Five Great Wine and Spirits Disasters

Many years ago, a mate of mine ducked down to the local to pick up a couple of bottles. It happened to be a young gewurz wine as he and his wife were off to the Chinese at the end of the street for dinner and a bottle of Château Pétrus (from Bordeaux, and one of the world’s best) to cellar for a special occasion – yes, there were days you could do that.

Words by Drinks Writer, Ken Gargett

On the way home, the idiot du jour cut in, causing him to slam on the brakes (I lost a good Kiwi pinot the same way). The bottles he thought were firmly secured in the back seat shot forward and he heard the sickening sound of glass breaking. He told me later that he had never been so happy in his life to smell the tell-tale aroma of young gewurz, lychees and Turkish delight. His precious Pétrus was safe, if somewhat shaken.

I remember Len Evans (one of Australia’s most regarded wine nous, now sadly, no longer with us) speaking of an extraordinary dinner he hosted many years ago when the wine de résistance was a German of immense age – let’s say 1765, give or take. The royalty of Australian wine had assembled for the event, black tie. I think even the PM was there. As the moment to unveil the evening’s prize arrived, Evans gave a typical stirring speech of what awaited them. As he called for the bottle, there was a loud smash and a voice from the kitchen, “Whoops. You wouldn’t have any 1766 by chance?” It was all a set-up, of course, but they say it took several days for Evans to recover from the shock.

We have all had disasters. Some self-inflicted; others more unfortunate. Here are five others to avoid, if possible.


If you are spending £30,000 on a bottle of Champagne, you really should be more careful. Apparently, a chap was keen to impress his friends on a recent trip to Ibiza and he had the funds to do so. Hence, he decided to blow 30K of his hard-earned on a big bottle of fizz. Now, I am never averse to great Champagne and the larger the format the better, but I have a feeling that 30K in a club in Ibiza may have equated to a fair bit less elsewhere. Still, it was his money. Back to the story…it would seem that the pop of the cork was too much for the young guy upon opening as the bottle slipped and dropped to its demise! What I love is the number of his ‘friends’ hovering around to film the entire thing. And how quickly they loaded it up for the world to see. Cruel but fair.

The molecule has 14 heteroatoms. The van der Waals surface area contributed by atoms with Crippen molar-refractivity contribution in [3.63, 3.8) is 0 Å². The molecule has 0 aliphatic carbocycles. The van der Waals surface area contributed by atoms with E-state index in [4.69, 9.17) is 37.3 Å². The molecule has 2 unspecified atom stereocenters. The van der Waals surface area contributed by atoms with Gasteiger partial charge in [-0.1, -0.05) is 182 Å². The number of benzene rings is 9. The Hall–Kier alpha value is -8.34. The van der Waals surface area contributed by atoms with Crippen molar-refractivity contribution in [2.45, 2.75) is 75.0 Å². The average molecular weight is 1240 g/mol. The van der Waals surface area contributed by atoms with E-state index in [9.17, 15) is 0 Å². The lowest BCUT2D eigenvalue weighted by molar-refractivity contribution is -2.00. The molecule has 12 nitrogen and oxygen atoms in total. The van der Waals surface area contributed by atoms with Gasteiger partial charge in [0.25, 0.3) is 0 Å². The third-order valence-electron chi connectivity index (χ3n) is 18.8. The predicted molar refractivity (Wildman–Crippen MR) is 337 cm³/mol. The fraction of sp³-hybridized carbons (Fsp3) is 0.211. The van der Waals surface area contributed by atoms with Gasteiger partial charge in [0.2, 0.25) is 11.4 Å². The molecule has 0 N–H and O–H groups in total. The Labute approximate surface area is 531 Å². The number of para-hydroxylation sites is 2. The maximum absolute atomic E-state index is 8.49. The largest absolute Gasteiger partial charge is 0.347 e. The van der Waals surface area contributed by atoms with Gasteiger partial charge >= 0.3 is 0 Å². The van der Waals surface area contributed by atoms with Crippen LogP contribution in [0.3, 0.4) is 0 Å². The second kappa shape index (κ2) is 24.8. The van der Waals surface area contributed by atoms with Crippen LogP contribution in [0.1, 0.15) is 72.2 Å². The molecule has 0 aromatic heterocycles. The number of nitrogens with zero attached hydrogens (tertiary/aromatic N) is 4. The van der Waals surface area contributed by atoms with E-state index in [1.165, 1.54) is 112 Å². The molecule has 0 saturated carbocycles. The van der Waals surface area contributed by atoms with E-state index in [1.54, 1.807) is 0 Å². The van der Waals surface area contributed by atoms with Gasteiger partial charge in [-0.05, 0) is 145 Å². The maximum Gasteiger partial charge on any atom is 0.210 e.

It could only happen in Los Angeles. A peaceful little liquor store, the Royal Oaks Liquor Store to be precise, minding its own business…and in walks a peacock. Seriously, a peacock. The owners decided that they would gently encourage the foul fowl to leave but the yolk was on them (and no more poultry puns, I promise). The bird apparently rather liked the store and it took a security guard 90 minutes of chasing it around before they finally convinced it to take off. The result was US$500 worth of damage, including some Champagne. I think they were very lucky that, in 90 minutes, it did not do an awful lot more damage. The son of the owner, interviewed by local news, was heard to say “He’s got expensive taste. I’m like, ‘You break, you buy, dude’. But clearly, he did not. He got away with it.”


If dropping £30,000 of fizz isn’t bad enough, how about the poor soul who let slip the US$77,000 bottle of Cognac around 8 years ago? The bottle dated back to 1788 – the 1788 Cognac Clos du Griffier. So, while Captain Phillip was busy setting off on a centuries-long debate about Australia Day, the French were busy bottling amazing wines. Quite where it spent the next couple of hundred years, I’m not sure. But in 2009, it was sold as part of the famous La Tour Argent’s wine sale, for €25,000. Eventually, it found its way to the London Playboy Club, where it was valued at US$77K. Though quite why it was valued in US dollars while in the UK is not clear. No matter, let us just agree that it was extremely valuable.